In New York, protesters will start their day with a series of picket lines targeting financial institutions in Midtown Manhattan including JP Morgan and Chase Bank. Later in the day, a rally will start in Union Square and then turn into a "solidarity march" to Wall Street. Artists like Tom Morello of Rage Against the Machine and rap group Das Racist will also be performing music in support of the events. Later in the night, organizers hope to stage a "Haymarket Martyrs Memorial Resistance Rager" after-party on the streets.

"For many of us there is the intention of halting things and trying to shut the city down," Presto said. He expects at least 10,000 people to hit the streets in New York, the protesters' numbers swelled by the thousands of rank-and-file members pledged by unions and high school students who are planning to walk out of class in protest against school closings.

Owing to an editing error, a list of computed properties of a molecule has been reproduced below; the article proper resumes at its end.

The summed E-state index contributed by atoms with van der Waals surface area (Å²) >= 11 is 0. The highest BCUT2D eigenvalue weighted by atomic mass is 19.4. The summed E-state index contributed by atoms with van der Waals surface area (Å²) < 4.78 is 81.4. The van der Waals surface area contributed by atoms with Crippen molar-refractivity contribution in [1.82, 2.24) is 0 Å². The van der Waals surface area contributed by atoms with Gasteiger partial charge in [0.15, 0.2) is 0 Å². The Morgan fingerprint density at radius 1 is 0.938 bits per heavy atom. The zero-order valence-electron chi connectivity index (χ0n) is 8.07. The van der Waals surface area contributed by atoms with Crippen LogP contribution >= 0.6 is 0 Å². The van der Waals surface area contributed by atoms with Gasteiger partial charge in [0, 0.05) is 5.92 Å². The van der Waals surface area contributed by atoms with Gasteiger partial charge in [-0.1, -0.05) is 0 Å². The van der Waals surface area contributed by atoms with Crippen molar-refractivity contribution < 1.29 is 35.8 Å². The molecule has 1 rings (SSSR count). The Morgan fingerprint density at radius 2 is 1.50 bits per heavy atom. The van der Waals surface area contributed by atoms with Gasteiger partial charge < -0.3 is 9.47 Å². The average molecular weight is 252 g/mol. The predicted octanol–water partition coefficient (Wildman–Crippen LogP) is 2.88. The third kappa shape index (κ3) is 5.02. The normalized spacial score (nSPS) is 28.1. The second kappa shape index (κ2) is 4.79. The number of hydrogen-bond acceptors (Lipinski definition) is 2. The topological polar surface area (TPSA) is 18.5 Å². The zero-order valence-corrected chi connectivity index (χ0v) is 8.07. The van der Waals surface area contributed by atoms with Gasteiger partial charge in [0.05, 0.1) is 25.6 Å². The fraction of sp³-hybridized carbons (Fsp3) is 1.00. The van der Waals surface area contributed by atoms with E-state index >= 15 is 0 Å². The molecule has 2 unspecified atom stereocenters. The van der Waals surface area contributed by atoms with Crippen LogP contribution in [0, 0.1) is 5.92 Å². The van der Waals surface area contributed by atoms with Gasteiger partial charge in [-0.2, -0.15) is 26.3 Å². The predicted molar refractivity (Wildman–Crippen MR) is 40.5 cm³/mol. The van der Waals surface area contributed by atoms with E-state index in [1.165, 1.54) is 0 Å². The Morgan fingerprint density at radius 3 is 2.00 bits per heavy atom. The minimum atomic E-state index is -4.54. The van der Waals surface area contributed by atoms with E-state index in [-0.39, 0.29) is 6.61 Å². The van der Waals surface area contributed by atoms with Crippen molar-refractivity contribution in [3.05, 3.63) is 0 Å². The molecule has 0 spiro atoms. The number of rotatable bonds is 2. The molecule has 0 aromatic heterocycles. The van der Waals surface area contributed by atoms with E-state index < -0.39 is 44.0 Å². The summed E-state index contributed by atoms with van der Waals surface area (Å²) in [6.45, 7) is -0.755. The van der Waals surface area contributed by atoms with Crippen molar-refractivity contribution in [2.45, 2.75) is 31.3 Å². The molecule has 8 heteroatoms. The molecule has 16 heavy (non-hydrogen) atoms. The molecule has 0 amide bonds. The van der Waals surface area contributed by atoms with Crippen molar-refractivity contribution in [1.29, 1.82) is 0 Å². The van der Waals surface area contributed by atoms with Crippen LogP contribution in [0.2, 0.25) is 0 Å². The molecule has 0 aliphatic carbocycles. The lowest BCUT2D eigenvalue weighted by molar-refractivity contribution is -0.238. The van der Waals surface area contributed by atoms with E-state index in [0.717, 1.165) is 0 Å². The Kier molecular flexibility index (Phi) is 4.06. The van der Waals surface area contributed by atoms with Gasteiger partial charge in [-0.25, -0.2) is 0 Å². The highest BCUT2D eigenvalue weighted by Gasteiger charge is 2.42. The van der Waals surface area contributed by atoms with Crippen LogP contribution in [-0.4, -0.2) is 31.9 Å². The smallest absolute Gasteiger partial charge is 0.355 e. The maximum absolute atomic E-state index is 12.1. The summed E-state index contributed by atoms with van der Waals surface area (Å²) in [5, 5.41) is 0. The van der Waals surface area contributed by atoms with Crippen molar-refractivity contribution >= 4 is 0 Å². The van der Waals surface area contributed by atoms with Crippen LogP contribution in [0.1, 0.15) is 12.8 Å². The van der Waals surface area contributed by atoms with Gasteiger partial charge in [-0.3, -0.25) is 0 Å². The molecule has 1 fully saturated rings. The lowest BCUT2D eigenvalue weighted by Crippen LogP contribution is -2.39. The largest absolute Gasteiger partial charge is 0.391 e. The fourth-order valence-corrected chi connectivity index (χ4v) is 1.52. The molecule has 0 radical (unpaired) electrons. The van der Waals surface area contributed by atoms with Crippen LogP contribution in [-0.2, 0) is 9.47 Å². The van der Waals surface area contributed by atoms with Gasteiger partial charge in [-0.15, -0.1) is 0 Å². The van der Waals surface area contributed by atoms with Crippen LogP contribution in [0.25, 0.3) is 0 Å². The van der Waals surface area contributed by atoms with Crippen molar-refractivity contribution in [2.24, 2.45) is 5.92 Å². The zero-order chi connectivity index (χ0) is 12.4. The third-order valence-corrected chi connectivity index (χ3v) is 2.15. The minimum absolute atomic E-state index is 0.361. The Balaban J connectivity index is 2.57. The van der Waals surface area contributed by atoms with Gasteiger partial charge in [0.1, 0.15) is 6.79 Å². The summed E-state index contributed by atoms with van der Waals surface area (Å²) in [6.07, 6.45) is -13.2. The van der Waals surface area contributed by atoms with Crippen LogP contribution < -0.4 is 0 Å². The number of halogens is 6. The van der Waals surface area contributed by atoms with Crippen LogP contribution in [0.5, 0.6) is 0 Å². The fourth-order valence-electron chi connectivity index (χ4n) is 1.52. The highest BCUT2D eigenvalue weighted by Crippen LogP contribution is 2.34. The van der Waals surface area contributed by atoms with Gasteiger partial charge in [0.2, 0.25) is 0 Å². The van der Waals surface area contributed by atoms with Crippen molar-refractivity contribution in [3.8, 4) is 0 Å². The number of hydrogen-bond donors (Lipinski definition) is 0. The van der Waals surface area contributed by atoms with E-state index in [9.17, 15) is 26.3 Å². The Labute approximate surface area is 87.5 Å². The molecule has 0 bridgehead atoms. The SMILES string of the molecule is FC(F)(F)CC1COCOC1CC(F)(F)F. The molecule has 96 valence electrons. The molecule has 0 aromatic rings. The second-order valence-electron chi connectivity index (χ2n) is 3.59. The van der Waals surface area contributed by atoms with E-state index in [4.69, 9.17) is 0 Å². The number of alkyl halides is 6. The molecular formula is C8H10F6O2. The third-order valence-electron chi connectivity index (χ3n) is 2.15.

Organizers hope the rallies will be able to dispel the impression that "Occupy is gone, it's been in hibernation too long," said Bill Dobbs, a member of Occupy Wall Street's media team. But he added that people should temper expectations: "it's not a make-or-break day."

Despite claims by the anti-corporate Adbusters magazine that some protesters would try to "block the Golden Gate Bridge; occupy a Manhattan-bound tunnel; seize the ports," the actions may prove to be less dramatic. Several involved with the movement in New York doubted that anyone would try closing a tunnel there. In San Francisco, the Golden Gate shutdown's cancellation may be a sign that protests on Tuesday will be muted by the presence of more traditional hierarchical organizations on the left.